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During the three months ended March 31, 2019, there were no material changes to our critical accounting policies as reported in the Prospectus.

Off‑Balance Sheet Arrangements

Since our inception, we have not engaged in any off‑balance sheet arrangements, as defined in the rules and regulations of the Securities and Exchange Commission.

Recent Accounting Pronouncements

See Note 2 to our unaudited financial statements included elsewhere in this Quarterly Report for a discussion of recent accounting pronouncements that may impact our financial position and results of operations.

Emerging Growth Company Status

As an emerging growth company under the Jumpstart Our Business Startups Act of 2012, or the JOBS Act, we are eligible to take advantage of certain exemptions from various reporting requirements that are applicable to other public companies that are not emerging growth companies. We have elected to take advantage of the extended transition period for adopting new or revised accounting standards that have different effective dates for public and private companies until such time as those standards apply to private companies.

 

Item 3. Quantitative and Qualitative Disclosures About Market Risk.

As a smaller reporting company, we are not required to provide the information requested by this Item.

 

Item 4. Controls and Procedures.

Our management, with the participation of our Chief Executive Officer and Chief Financial Officer, evaluated the effectiveness of our disclosure controls and procedures, as defined in Rules 13a-15(e) and 15d-15(e) under the Securities Exchange Act of 1934, as amended, or the Exchange Act, as of March 31, 2019. Management recognizes that any controls and procedures, no matter how well designed and operated, can provide only reasonable assurance of achieving their objectives and management necessarily applies its judgment in evaluating the cost-benefit relationship of possible controls and procedures. Based on the evaluation of our disclosure controls and procedures as of March 31, 2019, our Chief Executive Officer and Chief Financial Officer concluded that, as of such date, our disclosure controls and procedures were effective at the reasonable assurance level.

Changes in Internal Control over Financial Reporting

There was no change in our internal control over financial reporting, as defined in Rules 13a-15(f) and 15d-15(f) under the Exchange Act, that occurred during the quarter ended March 31, 2019 that has materially affected, or is reasonably likely to materially affect, our internal control over financial reporting.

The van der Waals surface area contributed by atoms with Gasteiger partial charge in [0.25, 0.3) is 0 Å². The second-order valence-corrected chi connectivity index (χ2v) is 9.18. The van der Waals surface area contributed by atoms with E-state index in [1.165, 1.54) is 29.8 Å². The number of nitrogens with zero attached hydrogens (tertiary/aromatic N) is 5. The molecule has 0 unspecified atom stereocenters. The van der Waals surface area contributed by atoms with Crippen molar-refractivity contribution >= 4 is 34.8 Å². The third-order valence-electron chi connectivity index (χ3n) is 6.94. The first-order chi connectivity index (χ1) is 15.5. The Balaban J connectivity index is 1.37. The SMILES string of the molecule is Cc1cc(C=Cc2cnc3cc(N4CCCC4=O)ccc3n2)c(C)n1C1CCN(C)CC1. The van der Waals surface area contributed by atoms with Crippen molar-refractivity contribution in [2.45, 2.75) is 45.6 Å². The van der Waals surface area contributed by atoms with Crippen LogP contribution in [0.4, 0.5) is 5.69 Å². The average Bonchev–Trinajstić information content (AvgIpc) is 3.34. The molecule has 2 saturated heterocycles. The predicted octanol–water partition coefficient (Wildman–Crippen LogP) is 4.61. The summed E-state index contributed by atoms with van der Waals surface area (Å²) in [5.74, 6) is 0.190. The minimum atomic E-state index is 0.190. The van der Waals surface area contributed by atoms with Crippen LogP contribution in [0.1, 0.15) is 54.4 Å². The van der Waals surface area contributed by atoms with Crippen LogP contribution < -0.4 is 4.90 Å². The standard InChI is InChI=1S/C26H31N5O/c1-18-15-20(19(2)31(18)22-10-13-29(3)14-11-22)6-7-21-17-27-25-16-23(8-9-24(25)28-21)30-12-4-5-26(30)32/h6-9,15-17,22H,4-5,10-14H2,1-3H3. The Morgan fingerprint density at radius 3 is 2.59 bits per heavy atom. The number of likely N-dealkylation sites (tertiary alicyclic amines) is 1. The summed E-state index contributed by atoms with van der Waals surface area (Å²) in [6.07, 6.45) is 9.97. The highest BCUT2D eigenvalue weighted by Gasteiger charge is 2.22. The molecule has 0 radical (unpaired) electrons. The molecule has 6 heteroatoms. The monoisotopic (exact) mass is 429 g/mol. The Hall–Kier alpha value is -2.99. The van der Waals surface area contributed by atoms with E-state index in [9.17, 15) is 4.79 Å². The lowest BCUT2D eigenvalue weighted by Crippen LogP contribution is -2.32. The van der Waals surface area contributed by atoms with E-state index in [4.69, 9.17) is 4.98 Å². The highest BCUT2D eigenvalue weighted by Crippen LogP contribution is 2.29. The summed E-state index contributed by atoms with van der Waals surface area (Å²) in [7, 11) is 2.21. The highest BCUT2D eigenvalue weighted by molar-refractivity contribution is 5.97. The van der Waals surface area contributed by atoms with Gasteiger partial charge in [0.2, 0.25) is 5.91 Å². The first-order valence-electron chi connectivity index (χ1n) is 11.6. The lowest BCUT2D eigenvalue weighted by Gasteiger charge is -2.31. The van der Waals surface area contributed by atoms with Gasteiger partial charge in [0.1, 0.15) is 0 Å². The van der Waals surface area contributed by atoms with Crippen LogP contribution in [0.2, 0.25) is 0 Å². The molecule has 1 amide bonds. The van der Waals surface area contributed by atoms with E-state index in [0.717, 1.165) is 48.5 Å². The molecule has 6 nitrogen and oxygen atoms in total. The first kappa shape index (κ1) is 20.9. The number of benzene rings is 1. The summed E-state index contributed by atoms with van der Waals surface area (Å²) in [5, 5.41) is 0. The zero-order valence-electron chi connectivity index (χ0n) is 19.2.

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PART II—OTHER INFORMATION

Item 1. Legal Proceedings.

From time to time, we may become involved in litigation or other legal proceedings as part of our ordinary course of business. We are not currently a party to any litigation or legal proceedings that, in the opinion of our management, are likely to have a material adverse effect on our business.

 

Item 1A. Risk Factors.

Investing in our common stock involves a high degree of risk. You should carefully consider the risks described below together with all of the other information in this Quarterly Report, including our financial statements and the related notes and the information described in the section entitled “Management’s Discussion and Analysis of Financial Condition and Results of Operations,” before deciding whether to invest in our common stock. If any of the events described below actually occurs, our business, results of operations, financial conditions, cash flows or prospects could be harmed. If that were to happen, the trading price of our common stock could decline, and you could lose all or part of your investment. Additional risks and uncertainties not presently known to us or that we currently deem immaterial may also impair our business operations.

Risks Related to Our Financial Position and Need for Additional Capital

We have a limited operating history and no products approved for commercial sale. We have a history of significant losses, expect to continue to incur significant losses for the foreseeable future and may never achieve or maintain profitability.